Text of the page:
- Affiliate Sales – We’ll open up our Store to externally developed, Sprite Kit related products and apps. For each sale made through us we receive a % commission fee while product authors benefit from the exposure and additional customers. We support and encourage others building commercial products with or for Kobold Kit because it’s beneficial to everyone involved.
Overall we expect >80% of the revenue lies in making great Starterkits. The App Store provides a fighting chance for a lucky punch, but we don’t really have any expectations. Affiliate sales are a means to increase the revenue baseline and a fair way to cover the “service costs” of Kobold Kit.
Why open source the engine?
Because selling it would be difficult, and we’d force ourselves into a niche when we could take the lead on the Sprite Kit market as a whole. Even if that means less money in the short term we’re convinced it will pay off in the long run.
Sprite Kit is fantastic, it doesn’t have rough ends like other game engines, what’s there can hardly be made better. There’s little need to look, let alone pay, for an even better version of Sprite Kit. Yes, Sprite Kit certainly lacks some specific features and you do want to add them to most projects. Yet throughout the iOS 7 beta phase it became clear that missing features will be added by individual developers anyway, and rather quickly.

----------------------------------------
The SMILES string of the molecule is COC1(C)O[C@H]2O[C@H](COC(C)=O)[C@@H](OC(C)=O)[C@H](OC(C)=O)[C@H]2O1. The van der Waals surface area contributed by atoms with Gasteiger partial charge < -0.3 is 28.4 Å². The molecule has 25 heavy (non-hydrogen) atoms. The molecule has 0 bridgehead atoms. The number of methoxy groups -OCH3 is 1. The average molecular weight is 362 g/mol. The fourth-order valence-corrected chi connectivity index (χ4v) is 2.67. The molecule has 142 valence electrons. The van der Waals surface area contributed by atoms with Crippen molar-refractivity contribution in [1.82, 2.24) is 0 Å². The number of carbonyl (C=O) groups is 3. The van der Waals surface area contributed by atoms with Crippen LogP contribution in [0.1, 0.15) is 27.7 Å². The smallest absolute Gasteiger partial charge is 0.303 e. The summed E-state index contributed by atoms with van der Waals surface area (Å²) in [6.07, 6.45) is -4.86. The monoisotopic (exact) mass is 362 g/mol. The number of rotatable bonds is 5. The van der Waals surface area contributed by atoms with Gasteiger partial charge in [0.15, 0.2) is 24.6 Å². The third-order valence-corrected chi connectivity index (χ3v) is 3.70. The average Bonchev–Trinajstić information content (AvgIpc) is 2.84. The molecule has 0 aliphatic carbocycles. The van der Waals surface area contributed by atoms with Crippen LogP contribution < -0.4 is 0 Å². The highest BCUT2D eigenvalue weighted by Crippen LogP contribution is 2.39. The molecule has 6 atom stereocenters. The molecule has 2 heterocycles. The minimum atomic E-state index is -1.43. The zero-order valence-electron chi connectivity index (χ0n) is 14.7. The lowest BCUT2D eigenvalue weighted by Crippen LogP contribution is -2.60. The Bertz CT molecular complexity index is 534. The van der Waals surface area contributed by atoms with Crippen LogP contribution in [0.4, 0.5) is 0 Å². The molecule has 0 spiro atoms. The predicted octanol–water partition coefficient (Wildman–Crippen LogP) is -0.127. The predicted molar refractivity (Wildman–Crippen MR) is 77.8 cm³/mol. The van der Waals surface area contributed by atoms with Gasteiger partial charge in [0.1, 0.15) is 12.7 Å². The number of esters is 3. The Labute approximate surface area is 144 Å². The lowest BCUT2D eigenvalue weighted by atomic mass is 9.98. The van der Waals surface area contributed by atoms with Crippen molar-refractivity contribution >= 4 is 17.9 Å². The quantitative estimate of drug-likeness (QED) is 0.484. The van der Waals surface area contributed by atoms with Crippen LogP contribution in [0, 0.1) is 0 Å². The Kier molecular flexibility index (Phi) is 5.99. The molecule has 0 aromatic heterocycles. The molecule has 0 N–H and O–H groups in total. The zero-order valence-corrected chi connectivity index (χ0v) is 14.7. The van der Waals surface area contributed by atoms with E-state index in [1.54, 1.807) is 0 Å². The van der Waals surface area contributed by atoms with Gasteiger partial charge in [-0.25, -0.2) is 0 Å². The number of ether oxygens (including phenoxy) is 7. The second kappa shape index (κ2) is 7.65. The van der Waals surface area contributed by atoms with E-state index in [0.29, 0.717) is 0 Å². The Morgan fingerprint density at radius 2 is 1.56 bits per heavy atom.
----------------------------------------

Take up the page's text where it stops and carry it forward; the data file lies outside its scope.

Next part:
And peeking into the private API revealed that the often criticized “missing features” already exist, perhaps they’ll be made public at a later date. So competing mainly on a “missing features” level seems pointless; each new iOS version possibly being a major setback. It would be frustrating to work under these conditions.
And since our goal is to make games and sell starterkits, it became clear that our most valuable code isn’t the engine itself. It’s things like integration with Tiled, a faster (multi-threaded) tilemap renderer, custom tilemap physics, object templates in Lua, custom game logic (prebuilt behaviors), downloading resource files to the device and reloading without restarting the app.
That’s great value for certain developers because it allows them to work more efficiently, to save time and resources, to have specialized, optimized code at their disposal – in essence: code and workflows which would otherwise be a pain to develop or wouldn’t even be created in the first place.
By open-sourcing the engine we can build a reference game engine based on Sprite Kit, and combat fragmentation of resources into numerous open source projects, each on their own fighting for recognition and adoption. We feel it’s our responsibility to prevent Sprite Kit developers having to add several separate open source projects all by themselves, just so they have access to more useful or perhaps even mandatory features.
This should also explain why Sprite Kit (a rendering engine) needs a game engine like Kobold Kit.
Come get Kobold Kit on Tuesday, September 10th (subject to iOS 7 availability).
PS: the relevant links (wiki, repository, etc) will be added when Kobold Kit is available.
|Follow @gaminghorror||Follow @kobold2d|